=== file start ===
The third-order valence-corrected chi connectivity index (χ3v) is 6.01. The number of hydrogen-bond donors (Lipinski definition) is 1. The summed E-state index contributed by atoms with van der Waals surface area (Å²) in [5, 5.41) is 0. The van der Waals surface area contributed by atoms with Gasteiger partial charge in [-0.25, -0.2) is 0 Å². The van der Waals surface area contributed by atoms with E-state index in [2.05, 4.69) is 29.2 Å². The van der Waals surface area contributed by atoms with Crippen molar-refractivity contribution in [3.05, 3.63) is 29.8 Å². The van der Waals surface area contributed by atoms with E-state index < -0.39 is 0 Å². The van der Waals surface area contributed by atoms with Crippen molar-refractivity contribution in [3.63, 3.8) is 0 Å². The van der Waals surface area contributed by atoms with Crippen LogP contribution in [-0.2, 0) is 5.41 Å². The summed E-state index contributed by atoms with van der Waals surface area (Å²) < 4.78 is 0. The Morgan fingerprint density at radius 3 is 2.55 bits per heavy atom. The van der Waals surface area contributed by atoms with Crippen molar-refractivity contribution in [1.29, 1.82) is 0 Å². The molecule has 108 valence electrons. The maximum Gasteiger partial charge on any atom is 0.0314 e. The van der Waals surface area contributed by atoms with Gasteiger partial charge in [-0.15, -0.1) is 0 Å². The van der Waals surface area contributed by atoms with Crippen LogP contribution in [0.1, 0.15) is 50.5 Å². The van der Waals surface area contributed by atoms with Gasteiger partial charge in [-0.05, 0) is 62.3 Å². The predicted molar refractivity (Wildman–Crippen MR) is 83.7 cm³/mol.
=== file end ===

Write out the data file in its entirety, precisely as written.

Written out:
The third-order valence-corrected chi connectivity index (χ3v) is 6.01. The number of hydrogen-bond donors (Lipinski definition) is 1. The summed E-state index contributed by atoms with van der Waals surface area (Å²) in [5, 5.41) is 0. The van der Waals surface area contributed by atoms with Gasteiger partial charge in [-0.25, -0.2) is 0 Å². The van der Waals surface area contributed by atoms with E-state index in [2.05, 4.69) is 29.2 Å². The van der Waals surface area contributed by atoms with Crippen molar-refractivity contribution in [3.05, 3.63) is 29.8 Å². The van der Waals surface area contributed by atoms with E-state index < -0.39 is 0 Å². The van der Waals surface area contributed by atoms with Crippen molar-refractivity contribution in [3.63, 3.8) is 0 Å². The van der Waals surface area contributed by atoms with Crippen LogP contribution in [-0.2, 0) is 5.41 Å². The summed E-state index contributed by atoms with van der Waals surface area (Å²) < 4.78 is 0. The Morgan fingerprint density at radius 3 is 2.55 bits per heavy atom. The van der Waals surface area contributed by atoms with Crippen molar-refractivity contribution in [1.29, 1.82) is 0 Å². The molecule has 108 valence electrons. The maximum Gasteiger partial charge on any atom is 0.0314 e. The van der Waals surface area contributed by atoms with Gasteiger partial charge in [-0.15, -0.1) is 0 Å². The van der Waals surface area contributed by atoms with Crippen LogP contribution in [0.1, 0.15) is 50.5 Å². The van der Waals surface area contributed by atoms with Gasteiger partial charge in [-0.05, 0) is 62.3 Å². The predicted molar refractivity (Wildman–Crippen MR) is 83.7 cm³/mol.